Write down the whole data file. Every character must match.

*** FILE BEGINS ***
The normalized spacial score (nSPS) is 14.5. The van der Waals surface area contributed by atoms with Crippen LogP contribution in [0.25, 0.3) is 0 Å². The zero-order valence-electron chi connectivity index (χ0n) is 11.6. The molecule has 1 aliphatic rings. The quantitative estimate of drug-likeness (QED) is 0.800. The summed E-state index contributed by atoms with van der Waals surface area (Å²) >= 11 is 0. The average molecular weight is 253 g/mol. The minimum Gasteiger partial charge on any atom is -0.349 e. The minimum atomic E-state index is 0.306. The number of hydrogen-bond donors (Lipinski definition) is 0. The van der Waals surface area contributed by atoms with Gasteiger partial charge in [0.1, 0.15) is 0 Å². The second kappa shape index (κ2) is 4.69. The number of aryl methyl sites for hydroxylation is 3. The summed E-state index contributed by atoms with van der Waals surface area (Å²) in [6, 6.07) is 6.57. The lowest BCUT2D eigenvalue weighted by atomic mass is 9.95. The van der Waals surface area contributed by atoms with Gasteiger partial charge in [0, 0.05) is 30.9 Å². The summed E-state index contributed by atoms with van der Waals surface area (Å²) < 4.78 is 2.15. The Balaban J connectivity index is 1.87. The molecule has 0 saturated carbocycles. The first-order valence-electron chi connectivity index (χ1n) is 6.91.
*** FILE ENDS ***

The normalized spacial score (nSPS) is 14.5. The van der Waals surface area contributed by atoms with Crippen LogP contribution in [0.25, 0.3) is 0 Å². The zero-order valence-electron chi connectivity index (χ0n) is 11.6. The molecule has 1 aliphatic rings. The quantitative estimate of drug-likeness (QED) is 0.800. The summed E-state index contributed by atoms with van der Waals surface area (Å²) >= 11 is 0. The average molecular weight is 253 g/mol. The minimum Gasteiger partial charge on any atom is -0.349 e. The minimum atomic E-state index is 0.306. The number of hydrogen-bond donors (Lipinski definition) is 0. The van der Waals surface area contributed by atoms with Gasteiger partial charge in [0.1, 0.15) is 0 Å². The second kappa shape index (κ2) is 4.69. The number of aryl methyl sites for hydroxylation is 3. The summed E-state index contributed by atoms with van der Waals surface area (Å²) in [6, 6.07) is 6.57. The lowest BCUT2D eigenvalue weighted by atomic mass is 9.95. The van der Waals surface area contributed by atoms with Gasteiger partial charge in [0, 0.05) is 30.9 Å². The summed E-state index contributed by atoms with van der Waals surface area (Å²) < 4.78 is 2.15. The Balaban J connectivity index is 1.87. The molecule has 0 saturated carbocycles. The first-order valence-electron chi connectivity index (χ1n) is 6.91.